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Pediatric Cancer Community Facing a Shortage of Necessary Medicines

A shortage of a cancer drug within the pediatric oncology community reportedly has doctors scrambling, as the only producer left within the U.S. races to ramp up production. The drug, vincristine, was produced by each Teva Pharmaceuticals and Pfizer Inc. within the United States till July when the former ceased to make it.
Oncologists said the drug had been a staple for decades in treatment regiments for their younger patients who’re dealing with several forms of cancer, including leukemia as well as brain tumors. Still, on the FDA website vincristine sulfate injection, USP is listed as at the moment in shortage, with the next deliveries considered for late October, and the scarcity expected to last until December and into January.
Doctors say there isn’t any substitute or comparable generic version available, which means they could have to start rationing their doses.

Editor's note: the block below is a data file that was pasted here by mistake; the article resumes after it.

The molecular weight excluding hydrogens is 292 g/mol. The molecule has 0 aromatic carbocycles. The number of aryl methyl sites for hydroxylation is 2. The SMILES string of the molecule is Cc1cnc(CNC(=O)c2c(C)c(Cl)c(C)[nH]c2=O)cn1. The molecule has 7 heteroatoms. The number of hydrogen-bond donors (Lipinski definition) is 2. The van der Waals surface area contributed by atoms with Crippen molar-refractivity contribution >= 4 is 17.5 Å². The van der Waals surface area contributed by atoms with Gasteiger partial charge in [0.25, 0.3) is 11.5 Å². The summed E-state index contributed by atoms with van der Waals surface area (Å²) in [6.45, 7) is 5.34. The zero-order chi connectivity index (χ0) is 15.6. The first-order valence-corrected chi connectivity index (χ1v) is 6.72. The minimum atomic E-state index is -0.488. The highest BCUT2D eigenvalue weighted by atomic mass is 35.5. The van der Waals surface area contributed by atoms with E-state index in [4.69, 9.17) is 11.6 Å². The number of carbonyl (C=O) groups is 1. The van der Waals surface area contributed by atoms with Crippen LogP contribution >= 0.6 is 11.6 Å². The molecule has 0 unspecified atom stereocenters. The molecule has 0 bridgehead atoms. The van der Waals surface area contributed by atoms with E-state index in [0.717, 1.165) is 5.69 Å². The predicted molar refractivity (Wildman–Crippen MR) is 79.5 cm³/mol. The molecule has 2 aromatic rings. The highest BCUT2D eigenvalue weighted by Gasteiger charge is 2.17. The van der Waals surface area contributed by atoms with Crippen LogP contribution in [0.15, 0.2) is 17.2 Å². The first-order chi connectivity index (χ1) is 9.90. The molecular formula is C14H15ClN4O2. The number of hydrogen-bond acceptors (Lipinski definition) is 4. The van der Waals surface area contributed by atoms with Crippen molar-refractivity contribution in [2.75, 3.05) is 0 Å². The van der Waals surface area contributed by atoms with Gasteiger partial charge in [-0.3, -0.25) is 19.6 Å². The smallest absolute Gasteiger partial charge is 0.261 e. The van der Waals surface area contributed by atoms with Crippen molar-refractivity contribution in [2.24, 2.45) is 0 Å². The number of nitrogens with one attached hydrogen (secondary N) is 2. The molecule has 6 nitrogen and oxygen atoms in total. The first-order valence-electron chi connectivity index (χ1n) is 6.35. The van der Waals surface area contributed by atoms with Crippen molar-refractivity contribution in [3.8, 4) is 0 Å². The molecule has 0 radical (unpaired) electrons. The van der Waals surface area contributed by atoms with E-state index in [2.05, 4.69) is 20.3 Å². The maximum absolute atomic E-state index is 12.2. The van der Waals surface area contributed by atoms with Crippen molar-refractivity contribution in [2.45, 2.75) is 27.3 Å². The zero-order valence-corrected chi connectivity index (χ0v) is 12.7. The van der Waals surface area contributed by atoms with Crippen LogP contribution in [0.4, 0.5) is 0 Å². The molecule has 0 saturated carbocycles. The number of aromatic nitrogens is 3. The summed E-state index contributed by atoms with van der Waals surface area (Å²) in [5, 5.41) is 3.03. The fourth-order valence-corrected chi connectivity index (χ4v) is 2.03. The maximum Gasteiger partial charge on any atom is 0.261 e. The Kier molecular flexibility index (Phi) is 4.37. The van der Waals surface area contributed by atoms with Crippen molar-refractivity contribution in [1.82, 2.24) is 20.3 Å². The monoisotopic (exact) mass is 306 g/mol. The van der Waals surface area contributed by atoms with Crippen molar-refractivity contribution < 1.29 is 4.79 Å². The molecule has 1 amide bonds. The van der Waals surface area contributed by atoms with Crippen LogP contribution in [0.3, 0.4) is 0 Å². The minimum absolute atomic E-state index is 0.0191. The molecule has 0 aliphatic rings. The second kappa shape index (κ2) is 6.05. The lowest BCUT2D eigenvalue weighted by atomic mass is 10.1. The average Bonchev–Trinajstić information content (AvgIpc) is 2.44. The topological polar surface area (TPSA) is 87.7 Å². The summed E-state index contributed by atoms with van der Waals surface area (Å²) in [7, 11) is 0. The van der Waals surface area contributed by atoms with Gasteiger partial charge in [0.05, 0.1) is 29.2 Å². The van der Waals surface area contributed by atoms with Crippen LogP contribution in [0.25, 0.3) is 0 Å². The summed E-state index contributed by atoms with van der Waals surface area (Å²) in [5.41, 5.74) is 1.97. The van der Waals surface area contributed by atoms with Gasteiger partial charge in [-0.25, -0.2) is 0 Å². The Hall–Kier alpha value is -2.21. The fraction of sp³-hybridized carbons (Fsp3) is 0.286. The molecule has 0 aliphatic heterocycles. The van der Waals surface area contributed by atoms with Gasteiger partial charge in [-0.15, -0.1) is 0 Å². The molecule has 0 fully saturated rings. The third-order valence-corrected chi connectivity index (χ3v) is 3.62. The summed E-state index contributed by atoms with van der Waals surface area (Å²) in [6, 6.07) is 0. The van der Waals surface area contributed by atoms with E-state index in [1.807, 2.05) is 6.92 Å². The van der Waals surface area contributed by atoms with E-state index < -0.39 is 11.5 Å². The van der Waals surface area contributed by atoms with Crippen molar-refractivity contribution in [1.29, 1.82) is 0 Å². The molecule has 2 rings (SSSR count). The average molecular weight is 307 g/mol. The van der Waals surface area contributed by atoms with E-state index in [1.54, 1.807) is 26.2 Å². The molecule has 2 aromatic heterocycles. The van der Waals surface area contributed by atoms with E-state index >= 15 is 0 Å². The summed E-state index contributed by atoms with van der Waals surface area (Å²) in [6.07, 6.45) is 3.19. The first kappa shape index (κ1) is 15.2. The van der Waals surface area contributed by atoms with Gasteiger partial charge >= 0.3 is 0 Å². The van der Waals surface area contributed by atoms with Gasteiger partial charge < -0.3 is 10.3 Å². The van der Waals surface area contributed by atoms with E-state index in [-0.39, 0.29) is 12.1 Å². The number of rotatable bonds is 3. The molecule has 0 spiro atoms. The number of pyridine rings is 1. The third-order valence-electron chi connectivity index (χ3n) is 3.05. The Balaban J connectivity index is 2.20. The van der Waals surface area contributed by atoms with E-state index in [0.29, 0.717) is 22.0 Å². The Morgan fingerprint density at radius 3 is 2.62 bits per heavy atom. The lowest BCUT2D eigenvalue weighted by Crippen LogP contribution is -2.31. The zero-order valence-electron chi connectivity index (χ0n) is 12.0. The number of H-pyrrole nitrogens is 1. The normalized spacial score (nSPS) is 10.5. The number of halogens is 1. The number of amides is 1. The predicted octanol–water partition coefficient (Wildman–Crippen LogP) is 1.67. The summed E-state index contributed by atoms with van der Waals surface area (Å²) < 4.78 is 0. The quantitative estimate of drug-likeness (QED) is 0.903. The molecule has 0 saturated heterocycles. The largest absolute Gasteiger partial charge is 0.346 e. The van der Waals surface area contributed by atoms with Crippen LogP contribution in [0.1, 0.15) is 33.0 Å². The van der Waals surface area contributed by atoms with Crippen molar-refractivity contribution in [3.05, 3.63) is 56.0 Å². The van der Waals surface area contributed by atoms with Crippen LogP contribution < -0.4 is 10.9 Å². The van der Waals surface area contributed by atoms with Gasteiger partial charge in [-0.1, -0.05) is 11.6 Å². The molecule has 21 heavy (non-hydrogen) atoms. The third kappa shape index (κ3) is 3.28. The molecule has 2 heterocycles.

A spokesperson for Teva informed the News channel in the email that the decision to terminate production of the drug based on the necessity, and that it has not contributed to the current shortage.
Pfizer mentioned in a statement Tuesday that it has now taken steps to “expediting extra shipments of this crucial product over the next few weeks to support three to four times our typical production output,” FiercePharma reported. “Pfizer is dedicated to providing this essential medicine to patients.”
“It scares obviously,” Nicole Starace, whose 6-year-old son’s leukemia treatment requires vincristine, told Newsday. “It’s something that’s part of his treatment that’s protecting him on the correct path to being cured.”

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